You may be wondering what’s the point of maintaining a personal website, if you don’t even use it to post links to things you’ve created at the moment they go public. You’d have a good point.
My only defense is something along the lines of “deadlines meetings too much happening in the news when do I sleep.” That’s a poor defense, though, because it only takes a couple of minutes to post things here, I enjoy maintaining this space, and I want it to be a useful resource.
So here’s what’s come out lately:
The Tragedy in Texas Was Avoidable, Just Like Hundreds of Other Migrant Deaths on U.S. Soil This Year: (posted June 28) As we absorbed the horror of the mass death of migrants in a cargo container in Texas, we published this commentary explaining the larger context: 2022 was already on its way to being a record year for grisly and preventable deaths of migrants on U.S. soil along the border. It’s a result of policies put in place by people in our federal government who have—I don’t know how else to put it—a really cavalier attitude about the deaths of people who’ve committed no crimes.
From rebel to president: Colombia’s new leftist leader: An hourlong English unpacking of Colombia’s election result on BBC’s “Real Story” program, with journalist Catalina Lobo-Guerrero and Oscar Guardiola-Rivera of Birkbeck, University of London.
Migration and the Summit of the Americas: (posted June 23) a podcast I hosted with three WOLA colleagues. Between myself, VP for Programs Maureen Meyer, Mexico and Migrant Rights Program Director Stephanie Brewer, and Program Assistant Lesly Tejada, since March we’ve done field research in four of the nine sectors into which the U.S. Border Patrol divides the U.S.-Mexico border, we’ve been to the Mexico-Guatemala border, and we’ve attended the Summit of the Americas in Los Angeles, where migration was a big topic. Here, we talk about all of that.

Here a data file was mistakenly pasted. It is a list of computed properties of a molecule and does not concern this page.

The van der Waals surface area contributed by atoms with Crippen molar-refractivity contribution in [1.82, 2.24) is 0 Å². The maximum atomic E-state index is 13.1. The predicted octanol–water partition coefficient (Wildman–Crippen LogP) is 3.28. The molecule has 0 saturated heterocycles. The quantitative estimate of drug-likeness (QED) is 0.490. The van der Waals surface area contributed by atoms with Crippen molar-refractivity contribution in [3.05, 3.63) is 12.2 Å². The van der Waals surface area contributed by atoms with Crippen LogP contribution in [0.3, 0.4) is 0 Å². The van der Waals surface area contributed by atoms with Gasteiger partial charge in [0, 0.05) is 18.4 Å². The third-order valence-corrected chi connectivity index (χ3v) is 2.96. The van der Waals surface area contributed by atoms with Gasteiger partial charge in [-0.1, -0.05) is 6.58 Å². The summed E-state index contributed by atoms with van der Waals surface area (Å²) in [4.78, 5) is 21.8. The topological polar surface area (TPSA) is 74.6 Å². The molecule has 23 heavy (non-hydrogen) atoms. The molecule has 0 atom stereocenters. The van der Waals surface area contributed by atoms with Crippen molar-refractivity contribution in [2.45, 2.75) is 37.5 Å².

A fresh start for Colombia … and for US policy? (posted to the Quincy Institute Responsible Statecraft site June 22) In the wake of Gustavo Petro’s presidential election victory in Colombia, a preview of areas where the U.S. government could work with him (peace implementation, environment, ethnic and women’s rights, anticorruption) and where there may be a collision course (drugs, Venezuela, trade, the military “special relationship”).
Colombia’s politics are changing dramatically. U.S. policy must change too. (posted June 16) Posted in the runup to Colombia’s momentous presidential election, a look at what the implications might be for U.S. policy toward a country President Biden views as a “keystone.”
OK, in the end, this post actually took me a while to write, especially on a Saturday afternoon when there’s a lot going on around the house. Still, I resolve to do a better job of sharing recent work when it comes out.